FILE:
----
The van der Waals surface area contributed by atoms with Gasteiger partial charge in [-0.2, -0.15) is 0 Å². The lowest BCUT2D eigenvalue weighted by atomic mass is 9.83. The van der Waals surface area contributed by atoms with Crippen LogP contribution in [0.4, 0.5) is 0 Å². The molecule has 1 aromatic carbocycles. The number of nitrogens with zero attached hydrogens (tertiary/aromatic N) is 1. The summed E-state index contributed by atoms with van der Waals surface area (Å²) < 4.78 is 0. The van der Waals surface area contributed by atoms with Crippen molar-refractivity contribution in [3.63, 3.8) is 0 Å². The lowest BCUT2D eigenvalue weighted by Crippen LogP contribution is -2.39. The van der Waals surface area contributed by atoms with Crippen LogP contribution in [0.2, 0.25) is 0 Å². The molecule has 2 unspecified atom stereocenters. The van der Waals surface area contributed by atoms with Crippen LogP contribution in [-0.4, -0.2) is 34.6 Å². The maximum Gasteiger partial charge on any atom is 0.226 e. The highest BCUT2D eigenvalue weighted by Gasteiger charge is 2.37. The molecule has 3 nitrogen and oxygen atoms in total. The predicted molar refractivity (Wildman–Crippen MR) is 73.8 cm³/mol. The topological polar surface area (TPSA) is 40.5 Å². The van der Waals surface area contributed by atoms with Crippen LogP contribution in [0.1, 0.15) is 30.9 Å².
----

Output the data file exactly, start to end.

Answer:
The van der Waals surface area contributed by atoms with Gasteiger partial charge in [-0.2, -0.15) is 0 Å². The lowest BCUT2D eigenvalue weighted by atomic mass is 9.83. The van der Waals surface area contributed by atoms with Crippen LogP contribution in [0.4, 0.5) is 0 Å². The molecule has 1 aromatic carbocycles. The number of nitrogens with zero attached hydrogens (tertiary/aromatic N) is 1. The summed E-state index contributed by atoms with van der Waals surface area (Å²) < 4.78 is 0. The van der Waals surface area contributed by atoms with Crippen molar-refractivity contribution in [3.63, 3.8) is 0 Å². The lowest BCUT2D eigenvalue weighted by Crippen LogP contribution is -2.39. The van der Waals surface area contributed by atoms with Crippen LogP contribution in [0.2, 0.25) is 0 Å². The molecule has 2 unspecified atom stereocenters. The van der Waals surface area contributed by atoms with Crippen LogP contribution in [-0.4, -0.2) is 34.6 Å². The maximum Gasteiger partial charge on any atom is 0.226 e. The highest BCUT2D eigenvalue weighted by Gasteiger charge is 2.37. The molecule has 3 nitrogen and oxygen atoms in total. The predicted molar refractivity (Wildman–Crippen MR) is 73.8 cm³/mol. The topological polar surface area (TPSA) is 40.5 Å². The van der Waals surface area contributed by atoms with Crippen LogP contribution in [0.1, 0.15) is 30.9 Å².